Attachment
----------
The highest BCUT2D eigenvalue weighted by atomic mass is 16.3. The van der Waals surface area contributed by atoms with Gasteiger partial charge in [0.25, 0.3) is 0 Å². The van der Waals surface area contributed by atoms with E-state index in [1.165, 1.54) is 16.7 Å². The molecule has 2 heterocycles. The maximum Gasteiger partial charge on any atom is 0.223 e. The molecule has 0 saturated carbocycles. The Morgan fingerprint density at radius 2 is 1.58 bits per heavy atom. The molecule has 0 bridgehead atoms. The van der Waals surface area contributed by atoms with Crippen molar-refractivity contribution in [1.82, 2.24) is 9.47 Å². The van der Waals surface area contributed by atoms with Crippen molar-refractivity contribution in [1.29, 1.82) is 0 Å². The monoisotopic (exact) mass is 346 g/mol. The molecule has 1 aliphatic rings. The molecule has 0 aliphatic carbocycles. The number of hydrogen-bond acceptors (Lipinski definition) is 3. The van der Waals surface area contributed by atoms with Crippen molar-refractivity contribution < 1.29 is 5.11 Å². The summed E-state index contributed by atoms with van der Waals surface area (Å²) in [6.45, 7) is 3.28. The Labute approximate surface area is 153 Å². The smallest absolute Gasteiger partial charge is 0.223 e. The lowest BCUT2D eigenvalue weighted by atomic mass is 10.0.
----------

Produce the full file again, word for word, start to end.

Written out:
The highest BCUT2D eigenvalue weighted by atomic mass is 16.3. The van der Waals surface area contributed by atoms with Gasteiger partial charge in [0.25, 0.3) is 0 Å². The van der Waals surface area contributed by atoms with E-state index in [1.165, 1.54) is 16.7 Å². The molecule has 2 heterocycles. The maximum Gasteiger partial charge on any atom is 0.223 e. The molecule has 0 saturated carbocycles. The Morgan fingerprint density at radius 2 is 1.58 bits per heavy atom. The molecule has 0 bridgehead atoms. The van der Waals surface area contributed by atoms with Crippen molar-refractivity contribution in [1.82, 2.24) is 9.47 Å². The van der Waals surface area contributed by atoms with Crippen molar-refractivity contribution in [1.29, 1.82) is 0 Å². The monoisotopic (exact) mass is 346 g/mol. The molecule has 1 aliphatic rings. The molecule has 0 aliphatic carbocycles. The number of hydrogen-bond acceptors (Lipinski definition) is 3. The van der Waals surface area contributed by atoms with Crippen molar-refractivity contribution < 1.29 is 5.11 Å². The summed E-state index contributed by atoms with van der Waals surface area (Å²) in [6.45, 7) is 3.28. The Labute approximate surface area is 153 Å². The smallest absolute Gasteiger partial charge is 0.223 e. The lowest BCUT2D eigenvalue weighted by atomic mass is 10.0.